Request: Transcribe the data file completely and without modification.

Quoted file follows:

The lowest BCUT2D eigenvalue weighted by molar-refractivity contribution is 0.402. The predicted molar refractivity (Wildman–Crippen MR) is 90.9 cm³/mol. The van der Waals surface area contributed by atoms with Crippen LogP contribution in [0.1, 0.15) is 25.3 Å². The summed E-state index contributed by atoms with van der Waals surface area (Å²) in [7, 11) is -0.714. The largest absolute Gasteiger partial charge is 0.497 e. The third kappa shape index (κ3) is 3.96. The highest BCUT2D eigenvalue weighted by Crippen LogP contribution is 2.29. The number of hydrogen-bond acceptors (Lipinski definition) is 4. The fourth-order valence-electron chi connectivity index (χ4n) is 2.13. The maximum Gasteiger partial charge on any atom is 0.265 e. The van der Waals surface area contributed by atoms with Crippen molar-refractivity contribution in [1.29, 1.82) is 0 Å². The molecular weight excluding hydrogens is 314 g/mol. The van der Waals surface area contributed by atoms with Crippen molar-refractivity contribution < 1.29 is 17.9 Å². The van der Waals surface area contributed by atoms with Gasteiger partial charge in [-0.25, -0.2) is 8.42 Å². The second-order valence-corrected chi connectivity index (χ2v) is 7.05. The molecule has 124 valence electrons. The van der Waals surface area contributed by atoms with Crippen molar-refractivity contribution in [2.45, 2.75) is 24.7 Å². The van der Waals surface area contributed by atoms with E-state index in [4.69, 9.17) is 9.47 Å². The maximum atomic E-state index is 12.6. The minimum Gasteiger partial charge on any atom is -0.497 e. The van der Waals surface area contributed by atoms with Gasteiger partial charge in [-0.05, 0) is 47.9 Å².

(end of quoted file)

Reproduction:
The lowest BCUT2D eigenvalue weighted by molar-refractivity contribution is 0.402. The predicted molar refractivity (Wildman–Crippen MR) is 90.9 cm³/mol. The van der Waals surface area contributed by atoms with Crippen LogP contribution in [0.1, 0.15) is 25.3 Å². The summed E-state index contributed by atoms with van der Waals surface area (Å²) in [7, 11) is -0.714. The largest absolute Gasteiger partial charge is 0.497 e. The third kappa shape index (κ3) is 3.96. The highest BCUT2D eigenvalue weighted by Crippen LogP contribution is 2.29. The number of hydrogen-bond acceptors (Lipinski definition) is 4. The fourth-order valence-electron chi connectivity index (χ4n) is 2.13. The maximum Gasteiger partial charge on any atom is 0.265 e. The van der Waals surface area contributed by atoms with Crippen molar-refractivity contribution in [1.29, 1.82) is 0 Å². The molecular weight excluding hydrogens is 314 g/mol. The van der Waals surface area contributed by atoms with Crippen molar-refractivity contribution < 1.29 is 17.9 Å². The van der Waals surface area contributed by atoms with Gasteiger partial charge in [-0.25, -0.2) is 8.42 Å². The second-order valence-corrected chi connectivity index (χ2v) is 7.05. The molecule has 124 valence electrons. The van der Waals surface area contributed by atoms with Crippen molar-refractivity contribution in [2.45, 2.75) is 24.7 Å². The van der Waals surface area contributed by atoms with E-state index in [4.69, 9.17) is 9.47 Å². The maximum atomic E-state index is 12.6. The minimum Gasteiger partial charge on any atom is -0.497 e. The van der Waals surface area contributed by atoms with Gasteiger partial charge in [-0.05, 0) is 47.9 Å².